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Tuesday, 02 October 2018

Nearly 1,600 Scots informed of abusive partners through disclosure scheme

Written by The Press Association

Nearly 1,600 people in Scotland have been informed about the abusive past of their partners in the three years since the introduction of disclosure scheme.

The number of requests increased each year, with more than 3,500 requests for disclosure made since October 1 2015.

This year there have been more than 1,360 referrals received through the Disclosure Scheme for Domestic Abuse in Scotland (DSDAS), similar to the  Clare’s Law scheme in England and Wales.

It is named after Clare Wood (pictured), who was murdered by her ex-boyfriend in Salford, Greater Manchester, in 2009.

Assistant Chief Constable Gillian MacDonald, strategic lead for Crime and Protection, said:  “Domestic abuse affects all of Scotland’s communities. It is a despicable and debilitating crime and DSDAS gives us the chance to prevent abuse before it occurs.

“The scheme provides an incredibly important opportunity for people who have concerns about a new partner’s abusive past to seek information from the police to help ensure their own safety.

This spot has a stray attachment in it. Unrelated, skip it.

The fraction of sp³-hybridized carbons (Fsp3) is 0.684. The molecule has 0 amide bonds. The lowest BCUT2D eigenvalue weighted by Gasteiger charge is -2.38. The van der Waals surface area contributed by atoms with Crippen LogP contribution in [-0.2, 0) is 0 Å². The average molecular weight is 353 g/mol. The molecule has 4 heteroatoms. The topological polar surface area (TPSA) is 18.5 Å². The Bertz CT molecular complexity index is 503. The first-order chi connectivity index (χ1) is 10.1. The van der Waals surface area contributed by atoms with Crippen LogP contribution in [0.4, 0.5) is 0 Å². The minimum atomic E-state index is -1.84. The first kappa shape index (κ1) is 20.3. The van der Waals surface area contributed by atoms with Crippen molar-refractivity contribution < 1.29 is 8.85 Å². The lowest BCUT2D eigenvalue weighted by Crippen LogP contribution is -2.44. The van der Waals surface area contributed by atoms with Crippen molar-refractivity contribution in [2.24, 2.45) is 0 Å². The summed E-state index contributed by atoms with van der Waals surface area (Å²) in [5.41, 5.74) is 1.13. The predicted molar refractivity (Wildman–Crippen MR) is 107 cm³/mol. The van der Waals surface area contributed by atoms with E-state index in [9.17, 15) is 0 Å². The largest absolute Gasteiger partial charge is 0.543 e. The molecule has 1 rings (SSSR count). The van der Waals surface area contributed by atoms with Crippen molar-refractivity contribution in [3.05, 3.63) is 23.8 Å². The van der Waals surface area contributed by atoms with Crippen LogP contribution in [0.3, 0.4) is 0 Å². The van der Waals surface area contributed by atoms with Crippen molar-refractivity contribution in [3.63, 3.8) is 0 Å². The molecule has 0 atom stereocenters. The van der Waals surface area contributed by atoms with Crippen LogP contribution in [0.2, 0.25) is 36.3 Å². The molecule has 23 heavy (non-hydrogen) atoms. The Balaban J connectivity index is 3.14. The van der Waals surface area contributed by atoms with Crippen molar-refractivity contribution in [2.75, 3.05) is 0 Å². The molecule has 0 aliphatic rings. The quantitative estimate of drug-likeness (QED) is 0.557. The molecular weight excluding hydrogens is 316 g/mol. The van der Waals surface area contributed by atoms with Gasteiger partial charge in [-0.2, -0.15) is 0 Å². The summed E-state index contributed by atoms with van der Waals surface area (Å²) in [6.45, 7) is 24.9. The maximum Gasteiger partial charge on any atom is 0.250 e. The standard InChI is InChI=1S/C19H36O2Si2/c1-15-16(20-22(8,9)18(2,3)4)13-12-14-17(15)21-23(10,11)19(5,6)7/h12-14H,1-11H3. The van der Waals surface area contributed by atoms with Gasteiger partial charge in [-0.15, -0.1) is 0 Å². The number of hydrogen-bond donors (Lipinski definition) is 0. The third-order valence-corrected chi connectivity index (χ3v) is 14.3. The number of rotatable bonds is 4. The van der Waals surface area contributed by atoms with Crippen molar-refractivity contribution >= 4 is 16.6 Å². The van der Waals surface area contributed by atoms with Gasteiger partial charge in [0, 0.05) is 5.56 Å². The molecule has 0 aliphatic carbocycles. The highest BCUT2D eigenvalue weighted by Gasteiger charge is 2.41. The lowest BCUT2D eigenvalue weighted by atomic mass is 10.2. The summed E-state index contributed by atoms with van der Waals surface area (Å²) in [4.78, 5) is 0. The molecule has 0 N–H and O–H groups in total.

“However, this scheme is also open to those with concerns about another person’s partner – this could be a friend, a family member or a support worker.

“This is crucial as the complexities of controlling and coercive behaviours often mean the people themselves may not recognise the development of abuse or don’t feel able or ready to make an application themselves.”

She added: “The disclosure scheme is about empowering people who have concerns with the right to ask about the background of their partner.

“We will always proactively investigate domestic abuse but this scheme is an opportunity to prevent abuse, to stop people becoming victims and to halt the trauma caused by abusers.

“If you are worried that your partner might have an abusive past, or you are worried about someone else then DSDAS could provide information that can help that person make a positive choice to protect themselves and their future.”

Latest figures also show applications from individuals using their right to ask have increased by almost 40% in the last year.

The scheme came into effect across the country in 2015 following successful pilots in Ayrshire and Aberdeen.

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